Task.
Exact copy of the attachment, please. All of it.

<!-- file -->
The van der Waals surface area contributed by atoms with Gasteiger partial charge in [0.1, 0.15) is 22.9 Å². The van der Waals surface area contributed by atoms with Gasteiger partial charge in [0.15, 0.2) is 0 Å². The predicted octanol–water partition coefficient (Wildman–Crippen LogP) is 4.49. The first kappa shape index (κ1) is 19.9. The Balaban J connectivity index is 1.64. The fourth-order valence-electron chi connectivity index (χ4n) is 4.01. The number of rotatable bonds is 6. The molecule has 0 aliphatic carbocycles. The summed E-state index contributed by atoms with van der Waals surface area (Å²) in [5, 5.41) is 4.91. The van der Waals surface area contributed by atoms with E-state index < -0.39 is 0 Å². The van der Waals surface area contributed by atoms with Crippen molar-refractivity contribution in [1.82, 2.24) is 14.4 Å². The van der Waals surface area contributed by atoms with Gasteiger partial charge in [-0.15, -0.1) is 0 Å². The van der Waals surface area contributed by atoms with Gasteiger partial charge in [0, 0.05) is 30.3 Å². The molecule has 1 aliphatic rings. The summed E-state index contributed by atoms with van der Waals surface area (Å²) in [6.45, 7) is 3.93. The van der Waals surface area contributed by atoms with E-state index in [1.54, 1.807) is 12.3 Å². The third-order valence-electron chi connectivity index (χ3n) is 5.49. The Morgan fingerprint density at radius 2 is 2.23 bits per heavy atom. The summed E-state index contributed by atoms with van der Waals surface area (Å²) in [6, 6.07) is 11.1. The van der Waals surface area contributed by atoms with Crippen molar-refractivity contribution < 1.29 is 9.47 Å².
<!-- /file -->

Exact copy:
The van der Waals surface area contributed by atoms with Gasteiger partial charge in [0.1, 0.15) is 22.9 Å². The van der Waals surface area contributed by atoms with Gasteiger partial charge in [0.15, 0.2) is 0 Å². The predicted octanol–water partition coefficient (Wildman–Crippen LogP) is 4.49. The first kappa shape index (κ1) is 19.9. The Balaban J connectivity index is 1.64. The fourth-order valence-electron chi connectivity index (χ4n) is 4.01. The number of rotatable bonds is 6. The molecule has 0 aliphatic carbocycles. The summed E-state index contributed by atoms with van der Waals surface area (Å²) in [5, 5.41) is 4.91. The van der Waals surface area contributed by atoms with E-state index < -0.39 is 0 Å². The van der Waals surface area contributed by atoms with Crippen molar-refractivity contribution in [1.82, 2.24) is 14.4 Å². The van der Waals surface area contributed by atoms with Gasteiger partial charge in [-0.15, -0.1) is 0 Å². The van der Waals surface area contributed by atoms with Gasteiger partial charge in [0, 0.05) is 30.3 Å². The molecule has 1 aliphatic rings. The summed E-state index contributed by atoms with van der Waals surface area (Å²) in [6.45, 7) is 3.93. The van der Waals surface area contributed by atoms with E-state index in [1.54, 1.807) is 12.3 Å². The third-order valence-electron chi connectivity index (χ3n) is 5.49. The Morgan fingerprint density at radius 2 is 2.23 bits per heavy atom. The summed E-state index contributed by atoms with van der Waals surface area (Å²) in [6, 6.07) is 11.1. The van der Waals surface area contributed by atoms with Crippen molar-refractivity contribution < 1.29 is 9.47 Å².